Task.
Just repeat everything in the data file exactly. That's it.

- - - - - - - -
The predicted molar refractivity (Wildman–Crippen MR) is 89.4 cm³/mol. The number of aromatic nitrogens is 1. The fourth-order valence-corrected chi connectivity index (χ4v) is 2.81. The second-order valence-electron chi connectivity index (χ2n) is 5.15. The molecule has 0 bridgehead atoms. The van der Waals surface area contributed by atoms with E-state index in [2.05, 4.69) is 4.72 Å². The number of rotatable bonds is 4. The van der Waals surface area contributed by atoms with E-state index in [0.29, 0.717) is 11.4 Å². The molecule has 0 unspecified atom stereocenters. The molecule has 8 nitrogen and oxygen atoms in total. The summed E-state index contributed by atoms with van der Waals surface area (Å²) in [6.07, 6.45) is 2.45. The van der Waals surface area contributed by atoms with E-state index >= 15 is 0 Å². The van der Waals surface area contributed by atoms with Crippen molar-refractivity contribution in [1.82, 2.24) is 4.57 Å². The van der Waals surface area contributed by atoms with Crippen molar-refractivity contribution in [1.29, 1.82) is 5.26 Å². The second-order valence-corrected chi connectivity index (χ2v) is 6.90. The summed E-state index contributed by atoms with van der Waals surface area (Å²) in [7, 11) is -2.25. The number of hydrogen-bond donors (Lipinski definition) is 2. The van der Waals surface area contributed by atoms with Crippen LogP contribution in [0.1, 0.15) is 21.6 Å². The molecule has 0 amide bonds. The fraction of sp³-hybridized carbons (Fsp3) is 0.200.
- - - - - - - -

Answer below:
The predicted molar refractivity (Wildman–Crippen MR) is 89.4 cm³/mol. The number of aromatic nitrogens is 1. The fourth-order valence-corrected chi connectivity index (χ4v) is 2.81. The second-order valence-electron chi connectivity index (χ2n) is 5.15. The molecule has 0 bridgehead atoms. The van der Waals surface area contributed by atoms with E-state index in [2.05, 4.69) is 4.72 Å². The number of rotatable bonds is 4. The van der Waals surface area contributed by atoms with E-state index in [0.29, 0.717) is 11.4 Å². The molecule has 0 unspecified atom stereocenters. The molecule has 8 nitrogen and oxygen atoms in total. The summed E-state index contributed by atoms with van der Waals surface area (Å²) in [6.07, 6.45) is 2.45. The van der Waals surface area contributed by atoms with E-state index >= 15 is 0 Å². The van der Waals surface area contributed by atoms with Crippen molar-refractivity contribution in [1.82, 2.24) is 4.57 Å². The van der Waals surface area contributed by atoms with Crippen molar-refractivity contribution in [1.29, 1.82) is 5.26 Å². The second-order valence-corrected chi connectivity index (χ2v) is 6.90. The summed E-state index contributed by atoms with van der Waals surface area (Å²) in [7, 11) is -2.25. The number of hydrogen-bond donors (Lipinski definition) is 2. The van der Waals surface area contributed by atoms with Crippen LogP contribution in [0.1, 0.15) is 21.6 Å². The molecule has 0 amide bonds. The fraction of sp³-hybridized carbons (Fsp3) is 0.200.